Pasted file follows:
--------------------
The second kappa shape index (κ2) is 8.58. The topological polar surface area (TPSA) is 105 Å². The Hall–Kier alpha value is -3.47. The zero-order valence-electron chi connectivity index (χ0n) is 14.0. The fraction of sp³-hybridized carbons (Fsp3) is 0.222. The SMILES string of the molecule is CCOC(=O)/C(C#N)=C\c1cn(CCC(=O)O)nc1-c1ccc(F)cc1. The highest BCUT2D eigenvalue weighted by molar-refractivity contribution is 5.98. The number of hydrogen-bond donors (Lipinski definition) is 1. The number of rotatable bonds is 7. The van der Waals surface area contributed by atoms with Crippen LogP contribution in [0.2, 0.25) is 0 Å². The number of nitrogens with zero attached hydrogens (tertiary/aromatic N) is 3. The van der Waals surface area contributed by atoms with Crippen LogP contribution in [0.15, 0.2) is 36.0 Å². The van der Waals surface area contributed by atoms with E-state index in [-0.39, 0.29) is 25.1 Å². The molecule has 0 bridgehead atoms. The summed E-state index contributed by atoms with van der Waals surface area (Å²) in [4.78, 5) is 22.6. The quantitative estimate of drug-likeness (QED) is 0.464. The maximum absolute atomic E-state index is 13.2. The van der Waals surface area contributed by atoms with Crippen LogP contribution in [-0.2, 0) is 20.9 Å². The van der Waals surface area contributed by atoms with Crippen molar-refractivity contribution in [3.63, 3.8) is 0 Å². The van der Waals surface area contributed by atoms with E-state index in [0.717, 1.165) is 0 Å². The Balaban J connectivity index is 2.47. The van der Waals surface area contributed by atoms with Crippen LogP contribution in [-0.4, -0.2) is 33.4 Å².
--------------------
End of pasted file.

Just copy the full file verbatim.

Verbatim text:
The second kappa shape index (κ2) is 8.58. The topological polar surface area (TPSA) is 105 Å². The Hall–Kier alpha value is -3.47. The zero-order valence-electron chi connectivity index (χ0n) is 14.0. The fraction of sp³-hybridized carbons (Fsp3) is 0.222. The SMILES string of the molecule is CCOC(=O)/C(C#N)=C\c1cn(CCC(=O)O)nc1-c1ccc(F)cc1. The highest BCUT2D eigenvalue weighted by molar-refractivity contribution is 5.98. The number of hydrogen-bond donors (Lipinski definition) is 1. The number of rotatable bonds is 7. The van der Waals surface area contributed by atoms with Crippen LogP contribution in [0.2, 0.25) is 0 Å². The number of nitrogens with zero attached hydrogens (tertiary/aromatic N) is 3. The van der Waals surface area contributed by atoms with Crippen LogP contribution in [0.15, 0.2) is 36.0 Å². The van der Waals surface area contributed by atoms with E-state index in [-0.39, 0.29) is 25.1 Å². The molecule has 0 bridgehead atoms. The summed E-state index contributed by atoms with van der Waals surface area (Å²) in [4.78, 5) is 22.6. The quantitative estimate of drug-likeness (QED) is 0.464. The maximum absolute atomic E-state index is 13.2. The van der Waals surface area contributed by atoms with Crippen LogP contribution in [-0.2, 0) is 20.9 Å². The van der Waals surface area contributed by atoms with Crippen molar-refractivity contribution in [3.63, 3.8) is 0 Å². The van der Waals surface area contributed by atoms with E-state index in [0.717, 1.165) is 0 Å². The Balaban J connectivity index is 2.47. The van der Waals surface area contributed by atoms with Crippen LogP contribution in [-0.4, -0.2) is 33.4 Å².